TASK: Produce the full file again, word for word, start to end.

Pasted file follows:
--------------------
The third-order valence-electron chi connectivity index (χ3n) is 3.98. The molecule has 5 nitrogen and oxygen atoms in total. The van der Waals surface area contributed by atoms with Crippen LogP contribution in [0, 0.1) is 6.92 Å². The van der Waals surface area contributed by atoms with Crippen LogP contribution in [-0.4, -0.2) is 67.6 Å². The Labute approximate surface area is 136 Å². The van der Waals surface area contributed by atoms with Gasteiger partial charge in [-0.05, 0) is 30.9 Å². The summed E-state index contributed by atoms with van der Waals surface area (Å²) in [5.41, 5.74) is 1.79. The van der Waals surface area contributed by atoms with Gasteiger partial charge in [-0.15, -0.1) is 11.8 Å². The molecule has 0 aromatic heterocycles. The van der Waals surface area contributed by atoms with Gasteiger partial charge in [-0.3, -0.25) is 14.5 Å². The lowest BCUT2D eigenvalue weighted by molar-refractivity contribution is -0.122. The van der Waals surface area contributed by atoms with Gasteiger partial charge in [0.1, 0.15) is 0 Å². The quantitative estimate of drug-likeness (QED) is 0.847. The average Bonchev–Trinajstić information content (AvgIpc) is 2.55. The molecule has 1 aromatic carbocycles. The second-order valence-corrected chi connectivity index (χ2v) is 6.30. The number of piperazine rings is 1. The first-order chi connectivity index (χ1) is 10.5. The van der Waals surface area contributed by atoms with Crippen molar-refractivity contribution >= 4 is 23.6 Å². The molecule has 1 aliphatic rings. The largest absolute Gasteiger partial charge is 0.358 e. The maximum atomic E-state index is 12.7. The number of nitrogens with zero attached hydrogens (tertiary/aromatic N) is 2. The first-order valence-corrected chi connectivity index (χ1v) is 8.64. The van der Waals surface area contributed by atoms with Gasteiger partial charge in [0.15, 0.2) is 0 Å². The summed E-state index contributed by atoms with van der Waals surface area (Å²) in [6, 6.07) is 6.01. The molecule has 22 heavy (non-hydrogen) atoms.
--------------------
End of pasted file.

The third-order valence-electron chi connectivity index (χ3n) is 3.98. The molecule has 5 nitrogen and oxygen atoms in total. The van der Waals surface area contributed by atoms with Crippen LogP contribution in [0, 0.1) is 6.92 Å². The van der Waals surface area contributed by atoms with Crippen LogP contribution in [-0.4, -0.2) is 67.6 Å². The Labute approximate surface area is 136 Å². The van der Waals surface area contributed by atoms with Gasteiger partial charge in [-0.05, 0) is 30.9 Å². The summed E-state index contributed by atoms with van der Waals surface area (Å²) in [5.41, 5.74) is 1.79. The van der Waals surface area contributed by atoms with Gasteiger partial charge in [-0.15, -0.1) is 11.8 Å². The molecule has 0 aromatic heterocycles. The van der Waals surface area contributed by atoms with Gasteiger partial charge in [-0.3, -0.25) is 14.5 Å². The lowest BCUT2D eigenvalue weighted by molar-refractivity contribution is -0.122. The van der Waals surface area contributed by atoms with Gasteiger partial charge in [0.1, 0.15) is 0 Å². The quantitative estimate of drug-likeness (QED) is 0.847. The average Bonchev–Trinajstić information content (AvgIpc) is 2.55. The molecule has 1 aromatic carbocycles. The second-order valence-corrected chi connectivity index (χ2v) is 6.30. The number of piperazine rings is 1. The first-order chi connectivity index (χ1) is 10.5. The van der Waals surface area contributed by atoms with Crippen molar-refractivity contribution >= 4 is 23.6 Å². The molecule has 1 aliphatic rings. The largest absolute Gasteiger partial charge is 0.358 e. The maximum atomic E-state index is 12.7. The number of nitrogens with zero attached hydrogens (tertiary/aromatic N) is 2. The first-order valence-corrected chi connectivity index (χ1v) is 8.64. The van der Waals surface area contributed by atoms with Gasteiger partial charge in [0.15, 0.2) is 0 Å². The summed E-state index contributed by atoms with van der Waals surface area (Å²) in [6, 6.07) is 6.01. The molecule has 22 heavy (non-hydrogen) atoms.